Stop trivializing mental illnesses; it invalidates those who struggle


Graphic by Valerie Dreyfuss ’22

“Using terms such as ‘depressed’ or ‘ocd’ when not diagnosed with these illnesses can be both triggering and invalidating of those really are.”

Yesterday, I was in a public library and overheard a girl who was studying for a math test. “I am so nervous for this test,” she laughed, “I’m having a panic attack.” Although I understood what she meant, her words were a bit of a gutpunch. This term is used all the time, in similar lighthearted ways. 

As a person who has experienced panic attacks and anxiety disorder , it was jarring to hear her use that term in such a joking way. However, I don’t blame her; many people unknowingly trivialize mental illnesses by using words like panic attack to express common everyday emotions. 

When people use this terminology, they simply don’t understand the negative impact they’re having to those who grapple with mental illness. They may not know that almost 50% of teens cope with anxiety and other mental illnesses. Or that those “anxiety attacks” they joke about are not just feelings of nervousness. They may not know that illnesses like anxiety affect people every single day, and not just before a test in school.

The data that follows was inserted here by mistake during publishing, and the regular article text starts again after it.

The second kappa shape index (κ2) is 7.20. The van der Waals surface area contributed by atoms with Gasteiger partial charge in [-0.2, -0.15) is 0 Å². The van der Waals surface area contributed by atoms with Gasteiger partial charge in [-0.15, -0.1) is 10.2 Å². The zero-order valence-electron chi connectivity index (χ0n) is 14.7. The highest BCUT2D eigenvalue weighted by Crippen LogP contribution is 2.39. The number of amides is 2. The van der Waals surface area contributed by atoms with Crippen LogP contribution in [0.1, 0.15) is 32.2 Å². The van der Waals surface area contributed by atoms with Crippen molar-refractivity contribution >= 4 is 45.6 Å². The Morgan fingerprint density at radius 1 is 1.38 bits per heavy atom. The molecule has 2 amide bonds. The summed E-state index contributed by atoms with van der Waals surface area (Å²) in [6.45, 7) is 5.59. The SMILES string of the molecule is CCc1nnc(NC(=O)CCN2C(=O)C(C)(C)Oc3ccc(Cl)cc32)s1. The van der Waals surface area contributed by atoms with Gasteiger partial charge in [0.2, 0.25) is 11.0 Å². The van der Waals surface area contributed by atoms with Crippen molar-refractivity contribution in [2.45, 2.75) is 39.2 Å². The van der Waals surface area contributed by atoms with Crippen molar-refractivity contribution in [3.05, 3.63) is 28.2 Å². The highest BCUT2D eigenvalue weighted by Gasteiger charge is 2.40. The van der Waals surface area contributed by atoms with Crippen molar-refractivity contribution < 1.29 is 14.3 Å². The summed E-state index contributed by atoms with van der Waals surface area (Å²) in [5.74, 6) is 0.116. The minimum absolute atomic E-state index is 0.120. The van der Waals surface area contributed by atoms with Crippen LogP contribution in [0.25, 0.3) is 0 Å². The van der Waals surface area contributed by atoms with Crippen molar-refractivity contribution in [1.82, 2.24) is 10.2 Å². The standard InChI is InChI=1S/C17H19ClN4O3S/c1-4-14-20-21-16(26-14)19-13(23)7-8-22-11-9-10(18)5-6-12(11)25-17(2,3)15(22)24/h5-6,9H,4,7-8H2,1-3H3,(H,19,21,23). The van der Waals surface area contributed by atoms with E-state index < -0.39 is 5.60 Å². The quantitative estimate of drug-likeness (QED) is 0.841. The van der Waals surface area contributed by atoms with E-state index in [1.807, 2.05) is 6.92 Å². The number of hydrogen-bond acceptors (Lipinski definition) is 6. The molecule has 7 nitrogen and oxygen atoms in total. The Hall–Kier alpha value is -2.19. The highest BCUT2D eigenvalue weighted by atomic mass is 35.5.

Many Staples students grapple with mental illness. I myself have experienced panic attacks, and can attest that they are nothing like the common nervousness we feel before a big test. This is why I understand how damaging it is to talk about mental illness in a way that trivializes the experiences of those coping with them.

People use this language without even thinking about it; saying you’re “depressed” when you’re sad, “ocd” when you’re organized, or “bipolar” when you’re moody. Using these terms downplay the seriousness of mental illness, perpetuating confusion about the line between normal emotional unrest and conditions that require professional help. 

The misuse of these words also negates the experiences of those who are actually suffering. When people jokingly or unthinkingly use these labels and simply “deal with it”, they inadvertently make those who do struggle feel invalidated and think they don’t need help either. If someone who has anxiety does not seek help for this reason, it will only worsen their condition and even sometimes put both them and their mind in danger. 

The overall stigma and misconceptions about mental illnesses have never been more prevalent in today’s society, and loose labeling only makes them worse. Not for our sake, but for the sake of those who are truly struggling, we must recognize the difference between an emotion and a diagnosable illness.